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Let’s continue from where we have left off during the last post:
Day 3Topic: Technological disruptions in private practice: A forum discussion
Speakers: Tey Beng Huan and Edgar Tham
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Day 4Topic: Workplace disruptions and the impact on learning
Speaker: Christy Chung
Although Christy is not from the Psychology field, she provided great insights on how technology impacted on the learning of different generations. From her experience heading a career office, she shared some inputs towards the necessary skills and attributes of today's graduates. She also shared some possible insights towards the upcoming trends where psychology students can consider to venture into.
Day 5Topic: Enhancing Your Psychology Journey Through Volunteering
Speaker: Xavierlyn Tan
This talk is one of the highest attendance out of the five days with active volunteers making up about half of the audience. This resulted in an insightful discussion on volunteering. Let's explore the concept of volunteering as shared in the talk.
Who can volunteer? Everyone!As a unique individual, everyone has something to contribute. It is up to us to decide for ourselves which avenue is best to contribute back to society. Volunteering takes up many forms but can be loosely classified into two categories.
- Personal Interaction
- Soft Skills
- Behind the scenes
- Technical Skills
It is a common belief that volunteering means one must interact directly with individuals of an organisation. But, it is not true! Other forms of volunteering can include video taking, events planning such as planning for a community outreach day to bring awareness to the needy family.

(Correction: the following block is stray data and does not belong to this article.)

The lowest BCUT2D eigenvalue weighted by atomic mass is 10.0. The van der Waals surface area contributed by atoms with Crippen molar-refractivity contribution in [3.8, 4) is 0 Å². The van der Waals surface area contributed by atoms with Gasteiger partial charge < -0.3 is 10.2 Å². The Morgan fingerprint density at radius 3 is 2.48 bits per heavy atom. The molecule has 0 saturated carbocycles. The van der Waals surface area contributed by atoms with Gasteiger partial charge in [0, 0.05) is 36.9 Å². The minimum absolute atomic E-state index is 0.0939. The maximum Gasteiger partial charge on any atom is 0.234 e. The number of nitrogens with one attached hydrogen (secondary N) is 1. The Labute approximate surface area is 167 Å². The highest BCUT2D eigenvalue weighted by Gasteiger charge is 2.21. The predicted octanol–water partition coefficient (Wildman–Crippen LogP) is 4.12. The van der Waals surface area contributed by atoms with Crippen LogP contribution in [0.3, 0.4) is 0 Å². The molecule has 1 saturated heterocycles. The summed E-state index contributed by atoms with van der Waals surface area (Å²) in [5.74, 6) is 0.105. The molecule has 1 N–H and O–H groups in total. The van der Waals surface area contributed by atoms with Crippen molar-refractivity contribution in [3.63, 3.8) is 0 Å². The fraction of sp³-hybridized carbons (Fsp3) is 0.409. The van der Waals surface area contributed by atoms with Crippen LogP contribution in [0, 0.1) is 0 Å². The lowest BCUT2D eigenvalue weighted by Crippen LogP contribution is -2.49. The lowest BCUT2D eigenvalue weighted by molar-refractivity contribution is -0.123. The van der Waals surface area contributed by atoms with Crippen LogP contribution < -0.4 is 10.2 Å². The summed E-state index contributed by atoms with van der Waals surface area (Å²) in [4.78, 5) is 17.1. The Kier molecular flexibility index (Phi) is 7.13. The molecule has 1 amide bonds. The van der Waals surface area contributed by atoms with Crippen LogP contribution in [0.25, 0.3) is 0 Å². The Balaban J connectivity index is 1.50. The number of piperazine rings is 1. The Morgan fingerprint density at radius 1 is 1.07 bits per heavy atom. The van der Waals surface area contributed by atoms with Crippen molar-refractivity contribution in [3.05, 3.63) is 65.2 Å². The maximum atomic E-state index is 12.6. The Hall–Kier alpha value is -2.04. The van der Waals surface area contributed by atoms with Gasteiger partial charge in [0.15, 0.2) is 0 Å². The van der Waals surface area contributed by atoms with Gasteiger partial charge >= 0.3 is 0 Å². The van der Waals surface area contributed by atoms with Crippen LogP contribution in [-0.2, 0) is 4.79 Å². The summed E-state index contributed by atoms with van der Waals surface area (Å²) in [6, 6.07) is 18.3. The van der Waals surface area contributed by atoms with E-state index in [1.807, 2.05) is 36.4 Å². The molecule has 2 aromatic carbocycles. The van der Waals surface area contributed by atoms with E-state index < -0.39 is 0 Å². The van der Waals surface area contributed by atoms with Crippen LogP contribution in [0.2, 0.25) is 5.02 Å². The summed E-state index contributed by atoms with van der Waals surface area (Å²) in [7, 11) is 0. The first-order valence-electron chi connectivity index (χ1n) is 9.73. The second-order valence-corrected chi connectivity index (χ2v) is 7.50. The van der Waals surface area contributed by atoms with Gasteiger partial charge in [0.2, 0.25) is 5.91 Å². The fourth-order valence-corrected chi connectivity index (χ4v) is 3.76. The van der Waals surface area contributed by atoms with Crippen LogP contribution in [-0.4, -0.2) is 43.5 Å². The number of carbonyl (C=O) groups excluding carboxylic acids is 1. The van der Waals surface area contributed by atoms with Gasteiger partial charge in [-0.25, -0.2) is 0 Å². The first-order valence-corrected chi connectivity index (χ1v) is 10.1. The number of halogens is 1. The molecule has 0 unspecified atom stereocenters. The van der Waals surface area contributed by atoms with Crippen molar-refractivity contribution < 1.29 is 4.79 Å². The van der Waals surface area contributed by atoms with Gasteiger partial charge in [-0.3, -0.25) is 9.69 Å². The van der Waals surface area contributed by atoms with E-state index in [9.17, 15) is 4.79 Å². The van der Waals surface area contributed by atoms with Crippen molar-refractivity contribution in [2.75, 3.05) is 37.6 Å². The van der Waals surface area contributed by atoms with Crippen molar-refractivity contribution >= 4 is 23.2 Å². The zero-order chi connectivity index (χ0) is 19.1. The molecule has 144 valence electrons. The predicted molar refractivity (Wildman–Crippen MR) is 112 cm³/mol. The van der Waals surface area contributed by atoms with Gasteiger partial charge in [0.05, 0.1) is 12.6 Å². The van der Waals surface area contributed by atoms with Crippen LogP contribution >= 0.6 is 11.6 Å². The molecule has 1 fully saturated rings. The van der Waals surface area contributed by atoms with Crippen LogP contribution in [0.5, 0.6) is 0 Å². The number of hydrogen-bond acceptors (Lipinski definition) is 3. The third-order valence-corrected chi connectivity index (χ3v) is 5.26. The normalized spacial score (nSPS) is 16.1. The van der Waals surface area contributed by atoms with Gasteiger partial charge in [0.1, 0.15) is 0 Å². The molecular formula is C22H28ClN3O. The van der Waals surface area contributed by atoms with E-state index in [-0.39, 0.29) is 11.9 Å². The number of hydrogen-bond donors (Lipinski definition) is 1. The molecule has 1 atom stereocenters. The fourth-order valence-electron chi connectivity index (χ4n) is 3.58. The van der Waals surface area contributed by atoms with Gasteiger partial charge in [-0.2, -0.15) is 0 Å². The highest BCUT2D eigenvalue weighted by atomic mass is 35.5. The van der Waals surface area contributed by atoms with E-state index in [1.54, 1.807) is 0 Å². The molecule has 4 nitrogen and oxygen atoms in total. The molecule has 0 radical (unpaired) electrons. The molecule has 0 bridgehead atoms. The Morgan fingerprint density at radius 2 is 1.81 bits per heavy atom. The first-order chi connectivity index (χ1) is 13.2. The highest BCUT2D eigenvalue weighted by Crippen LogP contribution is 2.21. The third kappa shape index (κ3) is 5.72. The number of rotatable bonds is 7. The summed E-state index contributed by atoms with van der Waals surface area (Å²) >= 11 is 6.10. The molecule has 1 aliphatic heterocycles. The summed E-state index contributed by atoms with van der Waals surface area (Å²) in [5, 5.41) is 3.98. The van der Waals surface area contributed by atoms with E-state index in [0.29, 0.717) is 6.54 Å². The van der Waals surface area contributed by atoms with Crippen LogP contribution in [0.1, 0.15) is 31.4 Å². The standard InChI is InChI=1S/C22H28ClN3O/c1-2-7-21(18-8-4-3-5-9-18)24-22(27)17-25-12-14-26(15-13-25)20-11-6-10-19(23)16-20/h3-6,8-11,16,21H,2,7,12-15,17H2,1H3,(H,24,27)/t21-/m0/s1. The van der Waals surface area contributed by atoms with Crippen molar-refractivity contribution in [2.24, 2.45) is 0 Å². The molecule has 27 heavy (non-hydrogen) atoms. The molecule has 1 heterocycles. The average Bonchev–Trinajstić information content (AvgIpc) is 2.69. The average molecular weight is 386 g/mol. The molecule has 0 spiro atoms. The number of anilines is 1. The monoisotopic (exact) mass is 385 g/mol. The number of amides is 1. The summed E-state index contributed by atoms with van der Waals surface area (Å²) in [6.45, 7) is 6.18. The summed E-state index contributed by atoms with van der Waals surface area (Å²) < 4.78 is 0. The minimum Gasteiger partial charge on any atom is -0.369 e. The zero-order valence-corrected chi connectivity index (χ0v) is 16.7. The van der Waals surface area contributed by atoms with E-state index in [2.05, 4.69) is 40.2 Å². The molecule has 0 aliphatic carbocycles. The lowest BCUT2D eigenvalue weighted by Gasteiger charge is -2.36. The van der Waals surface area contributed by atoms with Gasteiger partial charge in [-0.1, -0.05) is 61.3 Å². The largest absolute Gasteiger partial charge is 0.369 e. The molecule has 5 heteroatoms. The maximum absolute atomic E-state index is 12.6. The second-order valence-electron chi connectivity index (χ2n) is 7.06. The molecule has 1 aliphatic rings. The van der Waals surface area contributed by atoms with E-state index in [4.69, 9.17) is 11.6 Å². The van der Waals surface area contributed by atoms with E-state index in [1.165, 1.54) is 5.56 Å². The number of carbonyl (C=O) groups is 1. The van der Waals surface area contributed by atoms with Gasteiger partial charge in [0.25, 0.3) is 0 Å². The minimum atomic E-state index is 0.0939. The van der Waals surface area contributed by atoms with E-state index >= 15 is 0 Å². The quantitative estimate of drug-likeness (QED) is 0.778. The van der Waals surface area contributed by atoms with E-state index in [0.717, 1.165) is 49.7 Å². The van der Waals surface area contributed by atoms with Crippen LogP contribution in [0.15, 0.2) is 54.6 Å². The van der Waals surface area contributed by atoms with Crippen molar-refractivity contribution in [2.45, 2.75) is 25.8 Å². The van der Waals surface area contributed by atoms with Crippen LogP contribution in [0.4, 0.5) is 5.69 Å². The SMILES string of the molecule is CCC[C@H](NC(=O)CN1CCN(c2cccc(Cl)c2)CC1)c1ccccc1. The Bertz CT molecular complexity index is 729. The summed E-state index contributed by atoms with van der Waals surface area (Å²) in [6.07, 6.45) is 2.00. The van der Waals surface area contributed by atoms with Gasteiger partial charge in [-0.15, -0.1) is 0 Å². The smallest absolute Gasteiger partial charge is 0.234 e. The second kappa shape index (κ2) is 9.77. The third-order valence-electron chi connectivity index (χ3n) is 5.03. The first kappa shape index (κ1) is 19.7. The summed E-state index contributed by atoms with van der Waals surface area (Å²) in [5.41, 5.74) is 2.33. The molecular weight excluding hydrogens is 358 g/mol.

As the different forms of volunteer work require specific skill sets, volunteers are place in a position where they can get out of their comfort zone to better serve the organisation or community, which in turn may also grow the volunteers in terms of their skill set or as an individual.
Perks of volunteeringIt is bewildering how much benefits are tagged to the act of volunteering. There are numerous studies that suggest a correlational nature of volunteering with happiness (Mellor, Hayashi, Stokes, Firth, Lake, Staples, and Cummins, 2007), longevity (Post, 2005) and motivations for self-improvement (Snyder, 2011).
Psychology students reap the additional benefits from these pre-graduation exposures as these may help them decide on their respective specialization. The interaction with the psychology professionals also provides an opportunity to network with fellow like-minded individuals.
My personal takeaway for volunteering is the need to understand the core reason for why I should volunteer. As a freshman, it is important for me to network and get exposed to different fields of volunteering to find a field that I truly keen to work on it. This talk made me realise there is more to volunteering; what really matters is the attitude. The prime reason to volunteer is to give the kindness of your heart. Despite my lack of qualifications, it is still a way to give back to the society.
As an adhoc volunteer, I may shy away from taking up certain responsibilities if I do not believe I am able to do them well. By avoiding the challenging tasks, I do not grow in my capacity as a volunteer. After my due reflection, I’m determined to try new roles if given a chance to return to the society.
“If a thing is worth doing, it is worth doing badly.” - Gilbert K. Chesterson
ConclusionWe would like to thank Nelson, Cai Yun, and B, a core member of SG Psych Stuff. To us, PsychWeek 2018 has been an enlightening journey for us and we have also met many wonderful people to share distinct perspectives and to get new insights. To those have attended the PsychWeek 2018, we hope you have learnt something useful as well throughout the sessions.
Mellor, D., Hayashi, Y., Stokes, M., Firth, L., Lake, L., Staples, M., & Cummins, R. (2007). Volunteering and Its Relationship With Personal and Neighborhood Well-Being. Nonprofit and Voluntary Sector Quarterly, 38(1), 144-159. doi:10.1177/0899764008317971
Post, S. G. (2005). Altruism, happiness, and health: It’s good to be good. International Journal of Behavioral Medicine, 12(2), 66-77. doi:10.1207/s15327558ijbm1202_4
Snyder, M. (2011). Working for the Common Good: Individuals and Groups Address the Challenges Facing the World. For the Greater Good of All, 167-182. doi:10.1057/9780230116269_10